Celebrities call on David Cameron to take more Syrian refugees

One young mother tells of torture by Assad regime
The enemy within: People who hear voices in their heads are being encouraged to talk back – with promising results

The enemy within

People who hear voices in their heads are being encouraged to talk back
'In Auschwitz you got used to anything'

'In Auschwitz you got used to anything'

Survivors of the Nazi concentration camp remember its horror, 70 years on
Autumn/winter menswear 2015: The uniforms that make up modern life come to the fore

Autumn/winter menswear 2015

The uniforms that make up modern life come to the fore
'I'm gay, and plan to fight military homophobia'

'I'm gay, and plan to fight military homophobia'

Army general planning to come out
Iraq invasion 2003: The bloody warnings six wise men gave to Tony Blair as he prepared to launch poorly planned campaign

What the six wise men told Tony Blair

Months before the invasion of Iraq in 2003, experts sought to warn the PM about his plans. Here, four of them recall that day
25 years of The Independent on Sunday: The stories, the writers and the changes over the last quarter of a century

25 years of The Independent on Sunday

The stories, the writers and the changes over the last quarter of a century
Homeless Veterans appeal: 'Really caring is a dangerous emotion in this kind of work'

Homeless Veterans appeal

As head of The Soldiers' Charity, Martin Rutledge has to temper compassion with realism. He tells Chris Green how his Army career prepared him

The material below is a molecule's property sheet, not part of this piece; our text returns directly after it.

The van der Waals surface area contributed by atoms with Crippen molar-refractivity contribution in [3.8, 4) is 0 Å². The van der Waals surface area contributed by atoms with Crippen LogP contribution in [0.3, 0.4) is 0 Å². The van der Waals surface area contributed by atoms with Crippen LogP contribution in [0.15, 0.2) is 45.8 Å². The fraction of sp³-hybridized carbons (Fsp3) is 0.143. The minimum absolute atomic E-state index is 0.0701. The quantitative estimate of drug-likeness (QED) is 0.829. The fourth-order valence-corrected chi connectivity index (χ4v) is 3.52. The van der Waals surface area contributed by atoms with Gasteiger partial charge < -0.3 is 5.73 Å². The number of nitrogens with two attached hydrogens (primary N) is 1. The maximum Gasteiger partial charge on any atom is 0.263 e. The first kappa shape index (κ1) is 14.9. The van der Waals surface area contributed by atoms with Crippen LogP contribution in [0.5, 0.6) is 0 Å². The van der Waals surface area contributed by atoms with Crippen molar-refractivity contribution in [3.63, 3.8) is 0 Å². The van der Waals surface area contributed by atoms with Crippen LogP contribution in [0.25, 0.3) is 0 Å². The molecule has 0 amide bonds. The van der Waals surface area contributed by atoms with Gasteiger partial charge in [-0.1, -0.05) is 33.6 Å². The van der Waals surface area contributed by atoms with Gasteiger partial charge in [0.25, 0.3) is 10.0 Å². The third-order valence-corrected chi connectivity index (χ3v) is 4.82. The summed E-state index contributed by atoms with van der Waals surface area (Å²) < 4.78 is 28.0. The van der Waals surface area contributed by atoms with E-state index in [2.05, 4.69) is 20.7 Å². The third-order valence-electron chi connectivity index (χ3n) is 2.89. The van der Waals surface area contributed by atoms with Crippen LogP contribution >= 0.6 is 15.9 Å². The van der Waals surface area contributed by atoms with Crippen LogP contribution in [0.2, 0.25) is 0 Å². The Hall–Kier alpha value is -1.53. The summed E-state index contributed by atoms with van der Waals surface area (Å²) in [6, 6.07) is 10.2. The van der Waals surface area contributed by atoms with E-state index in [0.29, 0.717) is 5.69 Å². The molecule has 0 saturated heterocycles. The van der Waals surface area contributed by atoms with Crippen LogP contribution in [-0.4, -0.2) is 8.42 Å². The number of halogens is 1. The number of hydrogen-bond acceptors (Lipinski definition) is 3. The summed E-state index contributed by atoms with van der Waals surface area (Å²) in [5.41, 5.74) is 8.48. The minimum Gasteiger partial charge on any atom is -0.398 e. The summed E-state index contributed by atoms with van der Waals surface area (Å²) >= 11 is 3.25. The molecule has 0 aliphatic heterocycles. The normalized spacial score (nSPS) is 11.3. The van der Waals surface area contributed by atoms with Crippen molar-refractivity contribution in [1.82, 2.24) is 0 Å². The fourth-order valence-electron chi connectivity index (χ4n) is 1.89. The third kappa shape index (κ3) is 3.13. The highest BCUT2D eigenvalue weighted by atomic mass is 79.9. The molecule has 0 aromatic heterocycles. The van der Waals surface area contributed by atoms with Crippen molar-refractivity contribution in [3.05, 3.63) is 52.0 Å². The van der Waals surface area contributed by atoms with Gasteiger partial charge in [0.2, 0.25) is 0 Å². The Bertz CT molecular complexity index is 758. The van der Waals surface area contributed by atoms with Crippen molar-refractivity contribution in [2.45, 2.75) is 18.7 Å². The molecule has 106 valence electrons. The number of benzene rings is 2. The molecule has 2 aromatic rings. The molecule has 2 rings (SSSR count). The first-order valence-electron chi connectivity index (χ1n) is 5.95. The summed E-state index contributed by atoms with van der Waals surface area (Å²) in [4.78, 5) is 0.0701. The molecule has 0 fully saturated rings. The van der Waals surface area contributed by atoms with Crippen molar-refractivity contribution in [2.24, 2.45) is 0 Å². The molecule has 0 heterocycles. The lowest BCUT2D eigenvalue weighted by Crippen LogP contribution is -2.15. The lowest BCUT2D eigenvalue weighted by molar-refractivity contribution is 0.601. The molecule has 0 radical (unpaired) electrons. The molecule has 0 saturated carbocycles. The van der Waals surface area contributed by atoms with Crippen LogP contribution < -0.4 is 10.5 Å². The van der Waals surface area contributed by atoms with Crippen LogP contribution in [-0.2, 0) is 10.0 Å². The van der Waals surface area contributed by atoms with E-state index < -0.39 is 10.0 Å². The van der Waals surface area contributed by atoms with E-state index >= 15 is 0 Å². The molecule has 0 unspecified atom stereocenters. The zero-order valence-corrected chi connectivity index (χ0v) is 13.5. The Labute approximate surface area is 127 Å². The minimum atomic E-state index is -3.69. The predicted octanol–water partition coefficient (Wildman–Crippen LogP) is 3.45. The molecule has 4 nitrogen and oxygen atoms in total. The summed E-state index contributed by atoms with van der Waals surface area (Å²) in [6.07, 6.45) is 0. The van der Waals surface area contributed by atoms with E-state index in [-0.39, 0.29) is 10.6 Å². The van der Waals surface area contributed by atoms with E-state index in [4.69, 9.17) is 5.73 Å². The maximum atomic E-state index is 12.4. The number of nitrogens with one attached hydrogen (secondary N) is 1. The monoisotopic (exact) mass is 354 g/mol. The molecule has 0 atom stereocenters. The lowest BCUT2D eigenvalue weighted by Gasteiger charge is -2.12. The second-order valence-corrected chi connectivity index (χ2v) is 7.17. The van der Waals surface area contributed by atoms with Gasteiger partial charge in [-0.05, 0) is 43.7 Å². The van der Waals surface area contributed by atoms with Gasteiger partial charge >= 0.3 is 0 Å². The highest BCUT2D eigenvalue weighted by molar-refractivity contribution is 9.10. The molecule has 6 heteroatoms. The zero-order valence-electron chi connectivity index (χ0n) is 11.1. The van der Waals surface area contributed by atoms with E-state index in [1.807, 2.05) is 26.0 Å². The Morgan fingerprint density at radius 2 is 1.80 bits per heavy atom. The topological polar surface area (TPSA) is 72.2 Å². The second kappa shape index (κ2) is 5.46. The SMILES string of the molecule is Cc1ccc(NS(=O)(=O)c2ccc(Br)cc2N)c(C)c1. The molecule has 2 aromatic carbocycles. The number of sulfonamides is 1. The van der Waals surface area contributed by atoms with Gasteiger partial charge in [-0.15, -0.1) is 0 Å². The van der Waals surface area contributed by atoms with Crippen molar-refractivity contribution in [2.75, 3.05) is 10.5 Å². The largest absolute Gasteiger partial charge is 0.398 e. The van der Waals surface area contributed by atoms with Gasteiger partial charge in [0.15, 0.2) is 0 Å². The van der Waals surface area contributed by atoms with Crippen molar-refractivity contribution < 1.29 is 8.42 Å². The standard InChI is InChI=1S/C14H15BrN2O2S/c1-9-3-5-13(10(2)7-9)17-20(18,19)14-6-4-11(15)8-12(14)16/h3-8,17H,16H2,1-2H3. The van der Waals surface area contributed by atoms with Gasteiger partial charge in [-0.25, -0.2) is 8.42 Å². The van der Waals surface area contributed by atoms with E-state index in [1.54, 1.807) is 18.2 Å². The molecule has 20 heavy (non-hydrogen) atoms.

Wu-Tang Clan and The Sexual Objects offer fans a chance to own the only copies of their latest albums

Smash hit go under the hammer

It's nice to pick up a new record once in a while, but the purchasers of two latest releases can go a step further - by buying the only copy
Geeks who rocked the world: Documentary looks back at origins of the computer-games industry

The geeks who rocked the world

A new documentary looks back at origins of the computer-games industry
Belle & Sebastian interview: Stuart Murdoch reveals how the band is taking a new direction

Belle & Sebastian is taking a new direction

Twenty years ago, Belle & Sebastian was a fey indie band from Glasgow. It still is – except today, as prime mover Stuart Murdoch admits, it has a global cult following, from Hollywood to South Korea
America: Land of the free, home of the political dynasty

America: Land of the free, home of the political dynasty

These days in the US things are pretty much stuck where they are, both in politics and society at large, says Rupert Cornwell
A graphic history of US civil rights – in comic book form

A graphic history of US civil rights – in comic book form

A veteran of the Fifties campaigns is inspiring a new generation of activists
Winston Churchill: the enigma of a British hero

Winston Churchill: the enigma of a British hero

A C Benson called him 'a horrid little fellow', George Orwell would have shot him, but what a giant he seems now, says DJ Taylor
Growing mussels: Precious freshwater shellfish are thriving in a unique green project

Growing mussels

Precious freshwater shellfish are thriving in a unique green project